The power supply we chose was the EVGA 1300GT Supernova. Sadly, we couldn’t get our hands on a shiny-new ATX 3.0 unit, but this EVGA monstrosity should be enough to power up the entire system, with all of its bells and whistles included.
For the mouse, we chose the ASUS ROG Keris Wireless Aimpoint, which possesses a 1000Hz polling rate, and is optimized for esports titles like Overwatch 2 and Valorant with a staggering 36,000 dpi. It’ll also be compatible with Armoury Crate, ensuring that we don’t have to swap between software. It sports ROG Microswitches with push-fit switches, ensuring that it stands the test of time.
Since this mouse is not certified for Nvidia Reflex, we’ve swapped it out for the ASUS ROG Chakram X for that portion of our testing.
Our keyboard of choice was the ASUS ROG Falchion Ace. This powerhouse has a compact 65% layout and comes with some extremely impressive features. It has PBT double-shot keycaps, sound-dampening foam, and pre-lubed switches for that premium gaming experience. It’s suitable that we’re using this for the fastest esports gaming PC, as this is an esports-focused board, thanks to its compact layout, which makes it ideal for shooters.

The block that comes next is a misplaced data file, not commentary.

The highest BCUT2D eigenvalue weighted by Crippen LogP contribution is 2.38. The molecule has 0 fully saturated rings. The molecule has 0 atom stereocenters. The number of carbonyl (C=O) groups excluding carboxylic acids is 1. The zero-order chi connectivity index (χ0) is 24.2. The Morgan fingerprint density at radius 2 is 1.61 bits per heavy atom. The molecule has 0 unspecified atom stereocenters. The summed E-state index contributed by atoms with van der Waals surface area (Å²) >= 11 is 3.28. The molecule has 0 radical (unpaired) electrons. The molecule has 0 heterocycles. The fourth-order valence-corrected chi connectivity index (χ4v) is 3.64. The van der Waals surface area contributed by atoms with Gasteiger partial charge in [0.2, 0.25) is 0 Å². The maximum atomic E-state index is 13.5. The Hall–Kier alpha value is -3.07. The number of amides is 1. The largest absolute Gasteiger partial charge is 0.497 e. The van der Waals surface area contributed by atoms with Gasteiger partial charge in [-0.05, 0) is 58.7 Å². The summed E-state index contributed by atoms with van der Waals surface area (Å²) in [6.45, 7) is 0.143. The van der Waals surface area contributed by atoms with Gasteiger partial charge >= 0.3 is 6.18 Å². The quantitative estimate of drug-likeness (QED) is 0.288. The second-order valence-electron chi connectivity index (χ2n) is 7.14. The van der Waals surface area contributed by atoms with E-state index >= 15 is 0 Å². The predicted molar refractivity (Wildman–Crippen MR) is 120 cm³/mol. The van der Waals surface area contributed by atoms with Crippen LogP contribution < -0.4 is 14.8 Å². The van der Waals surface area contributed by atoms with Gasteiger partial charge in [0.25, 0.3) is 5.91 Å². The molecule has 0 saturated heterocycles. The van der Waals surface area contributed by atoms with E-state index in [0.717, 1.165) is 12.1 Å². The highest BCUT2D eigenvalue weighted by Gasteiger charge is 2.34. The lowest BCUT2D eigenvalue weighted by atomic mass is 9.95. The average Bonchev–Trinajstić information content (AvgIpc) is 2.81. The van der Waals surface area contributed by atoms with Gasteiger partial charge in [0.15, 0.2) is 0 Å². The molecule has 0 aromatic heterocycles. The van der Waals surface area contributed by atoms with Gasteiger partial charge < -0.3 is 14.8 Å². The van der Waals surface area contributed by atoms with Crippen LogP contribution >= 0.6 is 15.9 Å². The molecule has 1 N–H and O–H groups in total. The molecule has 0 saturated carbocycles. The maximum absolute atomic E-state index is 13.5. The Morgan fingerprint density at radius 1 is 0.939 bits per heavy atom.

The headset we used was the ASUS ROG Fusion 2 Pro 500, which provided 7.1 surround, an AI noise-canceling mic, and is also equipped with inline controls. It also looks incredibly sleek, with a single RGB band around it to illuminate your room while gaming.
Since it uses a 3.5mm jack, you can take it just about anywhere, too. Since we’re looking for the fastest responses, going wired for the headset was the best-possible choice here, too. Its Quad DAC also allows for lossless audio processing and is great for both gaming and listening to music.